No reasonable person who has heard, or read, Donald Trump’s words about Hillary Clinton and her determination to “abolish the Second Amendment” can fail to be appalled at his suggestion of violence to an audience in Wilmington, North Carolina:
Hillary wants to abolish—essentially abolish the Second Amendment. By the way, if she gets to pick, if she gets to pick her judges, nothing you can do, folks. Although the Second Amendment people, maybe there is, I don’t know.
Trump was saying, without ambiguity, that once Hillary Clinton is elected President, she will appoint judges who will, in Trump’s view, “abolish the Second Amendment” and the only people who can successfully defend the Second Amendment against this judicial assault are those willing to take action by force of arms, either against President Clinton, or the judges, or whoever else must be targeted.
The suggestion of politically-motivated violence against public officials is terrifying on its face, but it is certainly nothing new. Indeed, Trump’s comments are a specific application of the “insurrectionist” view of Second Amendment rights that has long been a core tenet of the ideology of the National Rifle Association and the far right. According to that view, the overriding purpose of the Second Amendment is to guarantee the populace the arms it may need to resist government tyranny. An NRA lawyer explained, “...the Second Amendment was directed at maintaining an armed citizenry for mutual defense, and perhaps most significantly, to protect against the tyranny of our own government.” (emphasis supplied) “The founders sought to protect arms from government interference,” he continued, “because those same arms might be needed to protect the people from government.” (emphasis supplied) Some years later, an NRA official put it somewhat more colorfully: “the Second Amendment...is literally a loaded gun in the hands of the people held to the heads of government.”
The NRA likes to refer to the Second Amendment as our “First Freedom,” because it is seen as the ultimate protector of all our other rights. In 2010, the NRA’s Wayne LaPierre received deafening cheers at the Conservative Political Action Conference when he declared that “liberty is but an illusion,” unless we are ready to defend it against the government by force of arms:
Our divine rights, they might have been endowed by a Creator, but they are preserved by mortals, if we mortals have the means and the will to make it stick...Freedom is nothing but dust in the wind till it’s guarded by the blue steel and dry powder of a free and armed people...Our founding fathers understood that the guys with the guns make the rules.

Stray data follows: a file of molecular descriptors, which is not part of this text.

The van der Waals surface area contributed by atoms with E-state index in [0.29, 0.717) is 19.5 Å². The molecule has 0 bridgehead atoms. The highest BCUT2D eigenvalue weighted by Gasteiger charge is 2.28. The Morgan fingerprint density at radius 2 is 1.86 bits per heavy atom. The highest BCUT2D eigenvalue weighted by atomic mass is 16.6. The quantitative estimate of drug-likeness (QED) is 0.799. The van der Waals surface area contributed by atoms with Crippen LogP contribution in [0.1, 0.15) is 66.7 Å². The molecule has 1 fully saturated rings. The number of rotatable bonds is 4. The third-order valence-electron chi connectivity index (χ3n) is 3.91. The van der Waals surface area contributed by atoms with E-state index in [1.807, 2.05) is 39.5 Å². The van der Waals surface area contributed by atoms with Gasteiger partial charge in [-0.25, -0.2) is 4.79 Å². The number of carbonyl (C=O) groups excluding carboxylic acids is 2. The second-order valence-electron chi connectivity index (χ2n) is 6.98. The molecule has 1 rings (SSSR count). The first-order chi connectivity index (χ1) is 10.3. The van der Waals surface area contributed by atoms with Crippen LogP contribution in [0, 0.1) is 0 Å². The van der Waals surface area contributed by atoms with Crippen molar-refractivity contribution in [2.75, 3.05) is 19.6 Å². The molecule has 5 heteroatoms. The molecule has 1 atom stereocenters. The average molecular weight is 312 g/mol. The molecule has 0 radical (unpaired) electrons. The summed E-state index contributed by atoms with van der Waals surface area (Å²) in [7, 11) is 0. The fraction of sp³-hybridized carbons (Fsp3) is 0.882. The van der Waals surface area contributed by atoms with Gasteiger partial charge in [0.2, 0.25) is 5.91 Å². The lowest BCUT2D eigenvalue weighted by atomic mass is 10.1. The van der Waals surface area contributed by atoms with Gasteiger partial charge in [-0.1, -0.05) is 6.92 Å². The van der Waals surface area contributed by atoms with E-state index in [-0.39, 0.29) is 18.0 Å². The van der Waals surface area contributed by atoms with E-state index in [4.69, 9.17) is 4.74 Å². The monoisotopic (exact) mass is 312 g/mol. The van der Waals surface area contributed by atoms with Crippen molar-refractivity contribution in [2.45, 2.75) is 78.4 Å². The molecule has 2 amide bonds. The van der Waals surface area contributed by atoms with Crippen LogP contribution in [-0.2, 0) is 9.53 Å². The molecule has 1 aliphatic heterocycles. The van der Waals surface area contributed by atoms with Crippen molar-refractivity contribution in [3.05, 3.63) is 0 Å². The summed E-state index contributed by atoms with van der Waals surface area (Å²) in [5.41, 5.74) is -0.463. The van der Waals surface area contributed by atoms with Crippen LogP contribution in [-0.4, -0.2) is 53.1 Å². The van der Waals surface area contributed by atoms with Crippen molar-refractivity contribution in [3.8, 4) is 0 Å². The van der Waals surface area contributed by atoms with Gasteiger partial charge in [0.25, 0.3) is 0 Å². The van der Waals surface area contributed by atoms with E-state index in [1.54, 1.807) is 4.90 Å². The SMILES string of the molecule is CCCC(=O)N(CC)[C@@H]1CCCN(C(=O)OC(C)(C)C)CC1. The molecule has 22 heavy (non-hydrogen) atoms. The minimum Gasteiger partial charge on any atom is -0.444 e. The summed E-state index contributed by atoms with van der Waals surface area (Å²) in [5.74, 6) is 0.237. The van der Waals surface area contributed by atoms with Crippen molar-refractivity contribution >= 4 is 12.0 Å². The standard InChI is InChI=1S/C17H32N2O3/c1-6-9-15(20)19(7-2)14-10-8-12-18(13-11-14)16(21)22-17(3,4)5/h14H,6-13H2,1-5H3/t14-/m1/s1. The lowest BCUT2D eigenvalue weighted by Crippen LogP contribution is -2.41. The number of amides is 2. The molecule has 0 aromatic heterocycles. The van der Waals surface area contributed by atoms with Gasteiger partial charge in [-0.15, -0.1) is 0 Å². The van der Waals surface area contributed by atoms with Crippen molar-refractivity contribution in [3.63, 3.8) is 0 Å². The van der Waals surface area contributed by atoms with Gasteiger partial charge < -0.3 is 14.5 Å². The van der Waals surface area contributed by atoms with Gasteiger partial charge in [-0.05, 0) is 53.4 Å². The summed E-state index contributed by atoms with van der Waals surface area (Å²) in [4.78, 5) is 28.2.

(emphasis supplied) It is worth pausing on that last phrase. Under the NRA’s view, we are free only to the extent that our guns allow us to impose our will on others.
Who is to determine when the government has become a tyranny, justifying armed resistance? If the right to be armed is an individual right, as the NRA insists and as the Supreme Court first held in the 2008 Heller decision, and the point of that right is to enable resistance to government, then it must be up to each individual to decide when the time for insurrection has come. And “tyranny” is very much in the eye of the beholder. For Timothy McVeigh, whose 1995 bombing of a federal building in Oklahoma City was at the time the most deadly terrorist attack in U.S. history, the FBI and ATF became agents of tyranny when they set siege to the Branch Davidian compound in Waco, Texas. The Ku Klux Klan invoked the insurrectionist theory of the Second Amendment to justify its resistance to forced racial integration. Today, right-wing “citizen militias” cite the Second Amendment as they train with assault weapons to resist a federal government that has allegedly destroyed sacred property rights. To the killers of police officers in Dallas and Baton Rouge, perhaps police shootings of black civilians tyrannized minority communities sufficiently to justify armed resistance. Inevitably, the NRA’s insurrectionism becomes a prescription for anarchy in which only those with the most deadly weapons prevail. After all, “the guys with the guns make the rules.” It is hard to imagine a doctrine more at odds with democratic government and the rule of law. It is an absurd paradox to find a right of insurrection in the Constitution when such a right would be the end of Constitutional government.
Although Donald Trump has been endorsed by the NRA, it is doubtful that he saw himself as invoking the NRA’s insurrectionist theory of the Second Amendment, or that he ever had a serious thought about the validity of a constitutional right of armed resistance. On its face, his suggestion of violence as a remedy against the rulings of Clinton-appointed judges should be disqualifying for any Presidential candidate. But what makes his words especially dangerous is that they likely resonated with the cadre of gun extremists who have thoroughly absorbed the NRA’s insurrectionist ideology. In their view, what could be a more serious threat to liberty than the appointment of judges who would destroy the Second Amendment itself—the freedom that is the foundation of all our other freedoms? If you believe that “the guys with the guns make the rules,” what could be a more powerful justification for armed resistance than the need to rewrite the rules set by a Clinton judiciary that would destroy our First Freedom?
We can only hope that Trump’s stupid, irresponsible comment did not plant the seeds of violence. But if it did, we know that the NRA plowed the fertile ground in which they could grow.
About the Author
Dennis A. Henigan is director of legal and policy analysis at the Campaign for Tobacco-Free Kids and formerly vice president of the Brady Center to Prevent Gun Violence. Follow him on Twitter at @DennisHenigan and visit his website.